The California Court of Appeal reversed. 138 Cal.App.3d 128, 187 Cal.Rptr. 825 (1982). The court agreed that neither petitioner's contacts with California would be sufficient for an assertion of jurisdiction on a cause of action unrelated to those contacts. See Perkins v. Benguet Mining Co., 342 U.S. 437, 72 S.Ct. 413, 96 L.Ed. 485 (1952) (permitting general jurisdiction where defendant's contacts with the forum were "continuous and systematic"). But the court concluded that a valid basis for jurisdiction existed on the theory that petitioners intended to, and did, cause tortious injury to respondent in California. The fact that the actions causing the effects in California were performed outside the State did not prevent the State from asserting jurisdiction over a cause of action arising out of those effects.6 The court rejected the superior court's conclusion that First Amendment considerations must be weighed in the scale against jurisdiction.

A timely petition for hearing was denied by the Supreme Court of California. J.A., at 122. On petitioners' appeal to this Court, probable jurisdiction was postponed. --- U.S. ----, 103 S.Ct. 1766, 76 L.Ed.2d 341 (1983). We conclude that jurisdiction by appeal does not lie. Kulko v. California, 436 U.S. 84, 90, and n. 4, 98 S.Ct. 1690, 1695, and n. 4, 56 L.Ed.2d 132 (1978).7 Treating the jurisdictional statement as a petition for writ of certiorari, as we are authorized to do, 28 U.S.C. § 2103, we hereby grant the petition.8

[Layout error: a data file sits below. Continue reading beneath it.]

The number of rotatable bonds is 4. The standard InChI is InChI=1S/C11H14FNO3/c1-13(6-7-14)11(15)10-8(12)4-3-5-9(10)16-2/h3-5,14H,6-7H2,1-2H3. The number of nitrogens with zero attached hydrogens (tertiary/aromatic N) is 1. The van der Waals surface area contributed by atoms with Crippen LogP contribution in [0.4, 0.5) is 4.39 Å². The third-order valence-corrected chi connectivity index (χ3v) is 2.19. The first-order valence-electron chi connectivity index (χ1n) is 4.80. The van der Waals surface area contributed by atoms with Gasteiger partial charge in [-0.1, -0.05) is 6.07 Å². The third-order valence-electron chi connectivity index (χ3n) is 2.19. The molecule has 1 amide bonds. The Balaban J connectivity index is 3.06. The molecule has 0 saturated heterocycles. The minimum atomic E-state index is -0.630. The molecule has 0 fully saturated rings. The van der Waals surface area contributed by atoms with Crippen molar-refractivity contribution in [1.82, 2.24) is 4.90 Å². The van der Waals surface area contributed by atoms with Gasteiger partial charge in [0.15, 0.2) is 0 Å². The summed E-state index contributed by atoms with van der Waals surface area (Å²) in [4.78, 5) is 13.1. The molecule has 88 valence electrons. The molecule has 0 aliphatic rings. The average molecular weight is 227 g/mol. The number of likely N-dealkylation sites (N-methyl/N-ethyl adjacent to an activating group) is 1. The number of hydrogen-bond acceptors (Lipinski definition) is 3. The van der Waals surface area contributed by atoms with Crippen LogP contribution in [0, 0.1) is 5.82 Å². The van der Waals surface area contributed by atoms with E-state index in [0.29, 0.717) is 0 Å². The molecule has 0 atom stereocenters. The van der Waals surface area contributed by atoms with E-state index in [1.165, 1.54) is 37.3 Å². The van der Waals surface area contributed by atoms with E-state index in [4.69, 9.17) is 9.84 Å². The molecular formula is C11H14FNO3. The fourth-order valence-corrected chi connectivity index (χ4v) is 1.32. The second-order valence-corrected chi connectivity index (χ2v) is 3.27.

The Due Process Clause of the Fourteenth Amendment to the United States Constitution permits personal jurisdiction over a defendant in any State with which the defendant has "certain minimum contacts . . . such that the maintenance of the suit does not offend 'traditional notions of fair play and substantial justice.' Milliken v. Meyer, 311 U.S. 457, 463 [61 S.Ct. 339, 342, 85 L.Ed. 278 (1940) ]." International Shoe Co. v. Washington, 326 U.S. 310, 316, 66 S.Ct. 154, 158, 90 L.Ed. 95 (1945). In judging minimum contacts, a court properly focuses on "the relationship among the defendant, the forum, and the litigation." Shaffer v. Heitner, 433 U.S. 186, 204, 97 S.Ct. 2569, 2579, 53 L.Ed.2d 683 (1977). See also Rush v. Savchuk, 444 U.S. 320, 332, 100 S.Ct. 571, 579, 62 L.Ed.2d 516 (1980). The plaintiff's lack of "contacts" will not defeat otherwise proper jurisdiction, see Keeton v. Hustler Magazine, Inc., --- U.S. ----, ---- - ----, 104 S.Ct. 1473, 1480 - 1482, 78 L.Ed.2d ---- (1984), but they may be so manifold as to permit jurisdiction when it would not exist in their absence. Here, the plaintiff is the focus of the activities of the defendants out of which the suit arises. See McGee v. International Life Ins. Co., 355...